The opponents of
are those with "discourses that incite rebellion."
For example, they say, "If you were to murder your father or
give your teacher a beating, you would be a great hero!"
Such discourses incite people to rebel. "Wreck the Buddha
image, and I will bow to you." This kind of discourse
encourages people to be destructive. In this case, the
disciples specialize in destroying the teacher. Nothing the
teacher says is right: "We disciples are much better and
much more intelligent than you." In the
lokayata sect, the
teacher concentrates on ruining the disciples. In the
opponents' sect, the disciples concentrate on ruining the
teacher. In both cases, slander is involved. The teacher
slanders the disciples, and the disciples think, "If we
don't return the favor, then we aren't acting properly." So
they come up with their rebellious discourses to slander
their teacher. "Don't listen to him, he doesn't have any
education. Listen to me." That's the opponents of
They also do not draw near to violent amusements such as
boxing and wrestling, to displays of martial arts that
involve mutual attack, to natas, or to any entertainment
that uses magic.
They also do not draw near to violent amusements
where mutual killing is involved,
such as boxing and
wrestling, where people fight and beat each other up in
public competitions or in movies and plays. One should not
go to see such things or listen to them. This includes going
to displays of
martial arts that involve mutual attack.
No wonder someone has brought up a criticism,
saying that we should not allow the
on Wesak (Buddha's birthday). This is very reasonable since
the Dharma Flower
Sutra prohibits it. However, we aren't Bodhisattvas.
This prohibition is only for Bodhisattvas. You should
understand this point. Right now we are still ordinary
people. Ordinary people do a lot of wrong things, and it's
okay. But we've got to change, and then it's actually okay.
If we don't change, then it's not okay. Nobody should say,
"The Dharma Master says it's okay, so let's go commit some
more offenses." That wouldn't do.
Or to natas.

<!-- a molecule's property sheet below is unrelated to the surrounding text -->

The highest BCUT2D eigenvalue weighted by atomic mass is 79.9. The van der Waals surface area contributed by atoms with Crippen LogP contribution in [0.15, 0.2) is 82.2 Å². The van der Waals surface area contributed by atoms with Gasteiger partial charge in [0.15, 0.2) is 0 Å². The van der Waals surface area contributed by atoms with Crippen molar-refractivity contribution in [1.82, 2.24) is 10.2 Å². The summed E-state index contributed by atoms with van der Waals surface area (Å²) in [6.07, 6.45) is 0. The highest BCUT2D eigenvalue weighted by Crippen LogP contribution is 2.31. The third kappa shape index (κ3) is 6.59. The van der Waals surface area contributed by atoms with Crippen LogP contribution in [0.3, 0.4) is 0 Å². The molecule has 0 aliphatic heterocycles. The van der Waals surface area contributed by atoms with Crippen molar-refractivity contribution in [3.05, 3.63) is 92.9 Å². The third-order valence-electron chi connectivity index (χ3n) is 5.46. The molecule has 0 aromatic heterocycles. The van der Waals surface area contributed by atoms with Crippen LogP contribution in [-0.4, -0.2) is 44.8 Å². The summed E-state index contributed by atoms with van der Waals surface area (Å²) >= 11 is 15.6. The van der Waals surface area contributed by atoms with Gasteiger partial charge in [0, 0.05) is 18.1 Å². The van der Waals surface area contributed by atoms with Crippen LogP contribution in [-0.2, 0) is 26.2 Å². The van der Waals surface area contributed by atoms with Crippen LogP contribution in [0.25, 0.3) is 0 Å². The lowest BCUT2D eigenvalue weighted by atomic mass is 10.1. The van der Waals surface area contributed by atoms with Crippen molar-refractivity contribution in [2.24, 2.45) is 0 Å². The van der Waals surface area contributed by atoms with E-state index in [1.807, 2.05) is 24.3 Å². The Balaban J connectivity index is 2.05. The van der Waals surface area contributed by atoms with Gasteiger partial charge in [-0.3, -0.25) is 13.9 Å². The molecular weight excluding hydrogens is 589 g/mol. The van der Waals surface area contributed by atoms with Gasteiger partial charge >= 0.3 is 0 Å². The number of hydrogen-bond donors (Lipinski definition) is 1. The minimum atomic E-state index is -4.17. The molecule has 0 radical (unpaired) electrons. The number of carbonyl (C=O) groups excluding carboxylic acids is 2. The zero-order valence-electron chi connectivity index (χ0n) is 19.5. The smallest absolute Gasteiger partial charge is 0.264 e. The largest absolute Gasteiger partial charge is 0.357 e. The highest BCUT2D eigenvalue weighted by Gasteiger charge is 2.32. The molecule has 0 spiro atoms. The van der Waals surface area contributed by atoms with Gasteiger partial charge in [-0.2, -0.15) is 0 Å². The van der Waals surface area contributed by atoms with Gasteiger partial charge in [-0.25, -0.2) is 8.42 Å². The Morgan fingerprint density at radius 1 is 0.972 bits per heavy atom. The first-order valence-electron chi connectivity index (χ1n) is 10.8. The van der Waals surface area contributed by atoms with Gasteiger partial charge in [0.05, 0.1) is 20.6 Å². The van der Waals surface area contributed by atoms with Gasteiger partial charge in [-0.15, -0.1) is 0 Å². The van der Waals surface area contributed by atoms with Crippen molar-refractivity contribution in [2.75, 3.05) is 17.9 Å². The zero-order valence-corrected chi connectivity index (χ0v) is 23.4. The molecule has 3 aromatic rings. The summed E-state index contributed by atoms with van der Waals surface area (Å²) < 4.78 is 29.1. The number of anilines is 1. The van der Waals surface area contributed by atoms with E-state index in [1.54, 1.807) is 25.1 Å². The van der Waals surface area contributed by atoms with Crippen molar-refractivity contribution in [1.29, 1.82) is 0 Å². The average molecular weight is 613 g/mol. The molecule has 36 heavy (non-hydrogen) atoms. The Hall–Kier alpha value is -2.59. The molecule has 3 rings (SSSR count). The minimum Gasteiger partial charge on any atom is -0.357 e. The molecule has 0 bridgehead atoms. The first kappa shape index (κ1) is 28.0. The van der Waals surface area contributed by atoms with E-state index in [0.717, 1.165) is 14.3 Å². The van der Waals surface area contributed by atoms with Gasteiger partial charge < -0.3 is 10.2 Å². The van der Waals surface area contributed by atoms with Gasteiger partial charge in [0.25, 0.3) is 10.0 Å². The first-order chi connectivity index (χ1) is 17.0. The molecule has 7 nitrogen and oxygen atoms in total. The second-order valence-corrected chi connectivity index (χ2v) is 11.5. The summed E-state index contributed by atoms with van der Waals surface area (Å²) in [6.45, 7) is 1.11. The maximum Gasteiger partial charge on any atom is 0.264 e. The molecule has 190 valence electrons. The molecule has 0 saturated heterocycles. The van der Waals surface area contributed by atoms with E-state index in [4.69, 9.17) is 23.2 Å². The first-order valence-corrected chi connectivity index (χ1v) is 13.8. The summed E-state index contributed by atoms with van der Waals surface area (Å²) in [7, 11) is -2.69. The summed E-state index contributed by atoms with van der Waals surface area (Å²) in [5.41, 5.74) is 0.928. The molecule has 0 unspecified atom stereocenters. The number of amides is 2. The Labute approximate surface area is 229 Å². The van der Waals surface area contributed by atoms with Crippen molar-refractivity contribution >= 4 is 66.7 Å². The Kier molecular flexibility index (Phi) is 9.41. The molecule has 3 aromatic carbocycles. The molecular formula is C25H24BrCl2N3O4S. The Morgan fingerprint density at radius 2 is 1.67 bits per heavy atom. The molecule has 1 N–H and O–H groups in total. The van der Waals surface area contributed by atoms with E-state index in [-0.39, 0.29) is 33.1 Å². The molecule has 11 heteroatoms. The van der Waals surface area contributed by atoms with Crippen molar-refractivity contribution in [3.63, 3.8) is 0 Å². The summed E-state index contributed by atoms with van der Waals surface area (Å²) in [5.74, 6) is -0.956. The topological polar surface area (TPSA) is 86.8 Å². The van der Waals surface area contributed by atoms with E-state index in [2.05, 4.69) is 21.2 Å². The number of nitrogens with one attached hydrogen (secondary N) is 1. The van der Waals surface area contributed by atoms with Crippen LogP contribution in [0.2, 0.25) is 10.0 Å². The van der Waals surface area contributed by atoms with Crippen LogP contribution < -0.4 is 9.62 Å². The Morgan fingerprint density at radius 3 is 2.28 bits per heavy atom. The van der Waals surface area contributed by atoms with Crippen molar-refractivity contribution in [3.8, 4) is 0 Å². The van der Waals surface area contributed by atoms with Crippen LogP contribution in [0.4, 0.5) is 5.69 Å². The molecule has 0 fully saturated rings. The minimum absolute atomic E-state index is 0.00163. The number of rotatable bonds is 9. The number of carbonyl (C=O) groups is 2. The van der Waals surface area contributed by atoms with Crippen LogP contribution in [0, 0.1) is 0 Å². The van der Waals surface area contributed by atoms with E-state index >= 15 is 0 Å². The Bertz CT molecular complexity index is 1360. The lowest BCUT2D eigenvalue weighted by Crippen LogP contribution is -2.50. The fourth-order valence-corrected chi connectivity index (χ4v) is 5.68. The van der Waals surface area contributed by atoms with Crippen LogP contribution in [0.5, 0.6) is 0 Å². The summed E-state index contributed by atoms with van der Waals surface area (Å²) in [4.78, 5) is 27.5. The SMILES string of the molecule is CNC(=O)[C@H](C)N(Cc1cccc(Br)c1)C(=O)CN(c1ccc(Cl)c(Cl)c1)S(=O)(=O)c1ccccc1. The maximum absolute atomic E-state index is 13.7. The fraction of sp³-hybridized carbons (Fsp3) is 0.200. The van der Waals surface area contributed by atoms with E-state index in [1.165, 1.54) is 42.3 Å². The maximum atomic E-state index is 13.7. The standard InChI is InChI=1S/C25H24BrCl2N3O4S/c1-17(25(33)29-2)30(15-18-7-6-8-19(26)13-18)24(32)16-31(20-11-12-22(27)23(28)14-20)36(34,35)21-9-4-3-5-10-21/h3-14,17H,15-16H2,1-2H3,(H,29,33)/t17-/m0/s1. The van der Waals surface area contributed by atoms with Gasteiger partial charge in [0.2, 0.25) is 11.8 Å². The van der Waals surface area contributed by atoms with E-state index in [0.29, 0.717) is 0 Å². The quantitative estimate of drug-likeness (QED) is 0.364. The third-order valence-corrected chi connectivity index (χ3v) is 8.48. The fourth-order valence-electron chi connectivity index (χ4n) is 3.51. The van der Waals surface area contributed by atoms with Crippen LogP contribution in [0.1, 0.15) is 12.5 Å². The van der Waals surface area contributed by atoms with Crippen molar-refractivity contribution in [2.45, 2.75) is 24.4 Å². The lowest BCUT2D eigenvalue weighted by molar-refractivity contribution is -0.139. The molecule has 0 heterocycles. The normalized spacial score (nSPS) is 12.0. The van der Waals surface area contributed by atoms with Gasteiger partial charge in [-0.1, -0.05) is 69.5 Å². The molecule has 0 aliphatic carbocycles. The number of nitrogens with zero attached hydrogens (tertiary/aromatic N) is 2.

is also a Sanskrit word; it means "man of great strength."
"You can lift five hundred pounds? Well, I can lift six
hundred." They're very boastful.
Natas also like to
show themselves off as great heroes whose strength is
unsurpassed. Bodhisattvas do not draw near to such people.
Or to any
entertainment that uses magic. Magicians can manifest
things out of nowhere or make things disappear. They have
many sleight-of-hand tricks. They try to get you to believe
that what you see is real. Children believe it's real, but
adults know it is an illusion—a magic trick. Bodhisattvas do
not watch that kind of show.
They do not draw near to chandalas; to those who raise pigs,
sheep, chickens, or dogs; or to those who hunt, fish, trap,
or engage in any other evil activities. If such people
should on occasion come to them, they speak the Dharma for
them, but they have no expectations.
They do not draw near to
are the lowest caste in the Indian caste system.
There were four main classes:
chandalas, which are outcasts, such as butchers. They
were restricted to their own paths and were not allowed to
walk on the roads that other people use. They even had to
wear signs on their heads identifying them as
chandalas. The Indian caste system is extremely rigid. Bodhisattvas
do not draw near to
those who raise pigs, sheep, chickens, or dogs; or to those
who hunt. Bodhisattvas do not raise chickens, dogs,
pigs, or sheep, and they must not hunt.
You say, "But the Great Master, the Sixth
Patriarch, lived with hunters and hunted for sixteen years."
The Great Master, the Sixth Patriarch, did live with
hunters, but he himself did not hunt.
A previous passage said that Bodhisattvas do not
draw near to kings, princes, great ministers, and officials.
The Sixth Patriarch of China was invited several times to
the palace by Empress Wu Zetian, and he never went. The
Fourth Patriarch was also invited to the palace four or five
times by the Emperor Tai Zong of the Tang dynasty, and he
never went. They were following the rule set forth here in
The Dharma Flower
Sutra that Bodhisattvas should not draw near to kings,
princes, great ministers, and officials.
Bodhisattvas do not draw near to those who catch
fish, trap birds,
or engage in any other evil activities. A contemporary example of
"other evil activities" are those who call themselves monks,
dress up in outlandish costumes, act very strangely, play
instruments, and beg for money.
If such people should
on occasion come to them, the Bodhisattvas Mahasattvas,
they speak Dharma for them, but they have no expectations. One may
speak the Buddhadharma for them, but one should not seek
anything at all from them.
To be continued